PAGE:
Dens built by locals in the bluebell meadow close to the proposed bridge. Photo by Oxford Clarion.

The site is undeniably beautiful. There are bluebells in spring. Locals have built tipi-like dens and children play in this riverside oasis, currently unspoiled. Yet this site is formally unprotected.  The council claims that, once complete, the bridge would be sensitive to the nature around it.

As to environmental impact, opponents of the bridge point to the fact that no environmental impact assessment, nor carbon footprint assessment of the Oxpens development has been done . However - remember those planning rules? Planning rules state in this case, it wasn't necessary.

The other bridges

Gasworks Pipe Bridge. Photo by Oxford Clarion.

This is the Gasworks Pipe Bridge. Not far from the proposed site, and closed for repairs until this summer, it's a pedestrian bridge with a steep gradient for cycles. It relies on towpath access, so isn’t usable at times of flood. The council say it is too close to housing to be adapted to the scale needed.

Gasworks Rail Bridge. Photo by Oxford Clarion.

This is the other pedestrian and cycle bridge, confusingly called the Gasworks Rail Bridge after its original purpose carrying a branch railway. It is situated less than two minutes’ walk from the proposed bridge. On the north side of the bridge is Castle Mill Stream path which is currently barely suitable for shared use at current level of traffic.  A path across Oxpens meadow would either not be usable in times of flood (Newsflash.Ox-FORD has... floods...!) Or if it were it would block the floodplain. Which is designed to flood. Opponents of the Oxpens bridge say the council has not costed retrofitting this bridge. The council say that it's inappropriate to cost amending this bridge due to all the above and it is not and would not be fit for purpose. Po-tay-to / po-tah-to? You decide.

The Oxpens development

Oxford has almost full employment, yet as we reported recently, not enough affordable housing for the jobs we have. The contention of the opposition is that the offices and labs in the development will create yet more housing pressure in an already overloaded city, and the site should be used for housing. However, if the site were used for housing, what bridge would the occupants of that (presumably considerable expanse of) housing use?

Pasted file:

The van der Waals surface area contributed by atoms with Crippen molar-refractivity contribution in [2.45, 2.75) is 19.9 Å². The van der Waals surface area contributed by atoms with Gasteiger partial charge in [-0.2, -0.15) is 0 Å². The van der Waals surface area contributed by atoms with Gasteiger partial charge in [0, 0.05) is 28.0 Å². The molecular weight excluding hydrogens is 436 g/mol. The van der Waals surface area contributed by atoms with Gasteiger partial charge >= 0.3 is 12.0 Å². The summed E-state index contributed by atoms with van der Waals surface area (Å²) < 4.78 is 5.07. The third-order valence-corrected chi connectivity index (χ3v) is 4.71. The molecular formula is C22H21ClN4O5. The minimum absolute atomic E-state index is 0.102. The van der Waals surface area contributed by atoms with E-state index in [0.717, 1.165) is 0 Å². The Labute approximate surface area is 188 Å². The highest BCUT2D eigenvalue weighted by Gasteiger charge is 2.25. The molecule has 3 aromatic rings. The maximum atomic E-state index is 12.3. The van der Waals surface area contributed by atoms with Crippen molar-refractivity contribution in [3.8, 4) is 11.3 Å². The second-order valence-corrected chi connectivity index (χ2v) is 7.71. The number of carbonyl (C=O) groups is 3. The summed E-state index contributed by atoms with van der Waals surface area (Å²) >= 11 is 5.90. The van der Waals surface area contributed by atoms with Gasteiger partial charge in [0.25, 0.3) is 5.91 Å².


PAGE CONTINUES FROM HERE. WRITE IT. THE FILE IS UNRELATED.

Lois Muddiman, Green Party councillor for Osney and St Thomas, told the Oxford Clarion she had several reasons to object – though she said “over 95% of my travel in Oxford is as a cyclist or a pedestrian, so it may seem strange that I am objecting!”.

She cited the existing bridges and the “destruction of a city oasis… a natural amenity for local residents”. She said that connecting cycle routes would be impassable at times of flood, and that the bridge works would actually make towpath flooding more likely. But she also had wider environmental concerns.

There has been no environmental impact assessment carried out for the proposed bridge, nor has any estimate been made of the likely carbon footprint of the Osney Mead development. With some creative thinking the current bridge, no more than a two minute walk from the proposed bridge, can be adapted without destroying the oasis that is Grandpont Nature Park and thereby satisfying all needs and wants. This seems to have been too quickly discounted. No costings have been shown for improving the existing bridge, despite best practice in construction being to refit and improve rather than build new.

She also said that, as the university’s Osney Mead development would benefit most, the university – not the public purse – should pay for any new bridge:

Oxford City Council says the proposed bridge is “critical“ for the planned development of Osney Mead Industrial Estate by Oxford University. Its primary purpose is to link Oxford University’s planned new campus on Osney Mead to the city centre. Oxford University should be paying for a bridge in this location, not the taxpayer. It would be a much better use of public money to build a new bridge elsewhere, perhaps between Folly Bridge and Donnington Bridge, which could allow many cyclists in East Oxford to avoid the Plain Roundabout.

The Liberal Democrats have also expressed reservations about the Oxpens development. Neil Fawcett, a member of the County Council cabinet, said that it would “make the city's housing pressure worse… they should build homes on it and help improve the situation instead”.

The meeting is set for Thursday evening. Local residents are planning a protest outside. A quarter of the councillors on the council have formally called it in for scrutiny – Greens, Lib Dems and independents. Expect debate; this one goes to the heart of what each of the parties stand for.